The “peace process” rests upon a false premise, namely that Israeli and Palestinian negotiators have equal standing within their own societies and are equally able to keep the promises they make. This ignores the fatal weakness of Palestinian institutions. The Bush-era Dayton mission seeks to build up the security forces of the PLO (now more often called the “Palestinian Authority”) in the West Bank in order to establish the monopoly of violence necessary for basic social order. Tony Blair’s principal mission is the strengthening of Palestinian institutions. The outlook for both projects is hardly rosy, and in any case, they cannot be expected to produce results in the near term. So in the meantime, the political infirmity of Palestinian society, which fatally weakens its representatives in any negotiations, is swept under the rug, in the hopes that it will fix itself. This basic error is part of the tragic pattern of U.S. policy since the early 1990s, and it is perhaps the most fatal flaw of the peace process.
The spat between Obama and Netanyahu would have been unimaginable with a Labor government in Israel. For Obama officials, Dick Cheney might as well be prime minister of Israel as Bibi Netanyahu. But Labor isn’t available to lead Israel now. This is because the failure of Camp David in 2000 broke the party as a coalition leader and it was finally annihilated in the elections of 2009, another casualty of the Clinton-era peace process on which it had staked everything. Because Labor was willing to follow the U.S. in ignoring the weaknesses of Palestinian institutions, and in granting diplomatic dignity to a group of unreformed terrorists as if that alone could transform them into legitimate political leaders, Labor may never rule in Israel again. Israeli politics will now oscillate between two parties — Kadima and Likud — created by Ariel Sharon to secure peace through military strength.
The entire Israeli electorate has shifted to the right. That — and a lot of dead bodies — is what the “peace process” has wrought. The old Clinton hands are miserable having to deal with Likud now, but they are reaping what they sowed. In this sense, blaming a right-wing government in Israel is partly an act of blame-shifting, albeit a sadly unwitting one.
Never mind the fact that no Israeli government — Labor, Likud, or Kadima — has ever given up on construction activity in Jewish areas of East Jerusalem, where one-fourth of the Jewish population of the capital now lives, and which not even the Palestinians expect to get back in a final settlement. Never mind that Netanyahu agreed to halt new construction in Israeli settlements a year ago. Never mind that he has lifted nearly 200 internal roadblocks and checkpoints within the West Bank, unleashing perhaps the greatest surge in Palestinian economic activity in a century. And never mind that Palestinian negotiators have refused to talk to Israel for more than a year. Because the U.S. feels increasingly vulnerable to Arab indignation — reasonable or unreasonable — it will increasingly be tempted to “condemn” Israeli actions regardless of the intrinsic merits of the case.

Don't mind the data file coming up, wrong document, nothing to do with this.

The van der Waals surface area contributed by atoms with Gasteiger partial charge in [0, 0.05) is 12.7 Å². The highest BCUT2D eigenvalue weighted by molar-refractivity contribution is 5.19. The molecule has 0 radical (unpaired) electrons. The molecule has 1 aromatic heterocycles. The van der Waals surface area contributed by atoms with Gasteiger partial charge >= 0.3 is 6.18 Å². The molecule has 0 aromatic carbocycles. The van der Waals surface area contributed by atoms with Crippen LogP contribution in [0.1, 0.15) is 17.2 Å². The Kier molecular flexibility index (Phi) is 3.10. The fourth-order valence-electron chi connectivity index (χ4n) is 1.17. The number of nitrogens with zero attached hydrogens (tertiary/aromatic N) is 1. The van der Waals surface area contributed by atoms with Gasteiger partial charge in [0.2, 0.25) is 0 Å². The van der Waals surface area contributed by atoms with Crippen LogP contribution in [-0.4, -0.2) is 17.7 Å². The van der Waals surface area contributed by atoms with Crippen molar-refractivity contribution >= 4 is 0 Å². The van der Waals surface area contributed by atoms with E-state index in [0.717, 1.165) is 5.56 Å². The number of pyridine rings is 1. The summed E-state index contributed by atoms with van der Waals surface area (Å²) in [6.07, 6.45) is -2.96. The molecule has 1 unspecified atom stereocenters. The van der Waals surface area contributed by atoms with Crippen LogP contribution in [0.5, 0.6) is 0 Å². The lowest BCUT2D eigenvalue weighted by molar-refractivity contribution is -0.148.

The results were easily predictable. Now the Palestinian negotiators have added to their list of preconditions for talks the demand that Israel halt all housing construction even in Jewish areas of East Jerusalem. U.S. mediation has degenerated into a strategy of forcing Israel to meet Palestinians demands in order to get the Palestinians to negotiate at all. This can only entice the Palestinians to expand their list of grievances, and that is what they are doing.
At the root of the Obama administration’s misguided approach is a general confusion of cause and effect in the prospects for a two-state solution. In her speech before AIPAC Monday, Secretary of State Hillary Clinton declared that “a two-state solution would allow Israel’s contributions to the world and to our greater humanity to get the recognition they deserve. It would also allow the Palestinians to have to govern to realize their own legitimate aspirations. And it would undermine the appeal of extremism across the region.” Clinton is a smart and capable diplomat, but she has this all exactly backwards.
The Arabs’ acceptance of Israel as a Jewish state, the demonstration on the part of the Palestinians that they can govern a state of laws, and the waning of extremism across the region are on the contrary essential conditions for a viable two-state solution. They are part of the necessary foundation for peace. Indeed, after Saddam’s expulsion from Kuwait in 1991, it was progress on all three fronts that made it possible to launch the Oslo process in the first place. Today those goals have receded as far as ever. And it is the peace process that has pushed them away.
Palestinian society has yet to escape the poisonous legacy of Yasser Arafat. His strategy all along was to foment political chaos among his people in order to make the occupied territories ungovernable by Israel. Now, apparently, the Palestinian territories can hardly be governed even by the Palestinians. The net effect is that no matter what group of Palestinians shows up to negotiate for peace, its members will represent nobody but themselves, and in any case there are no Palestinian institutions strong enough to compel them to keep the promises they make.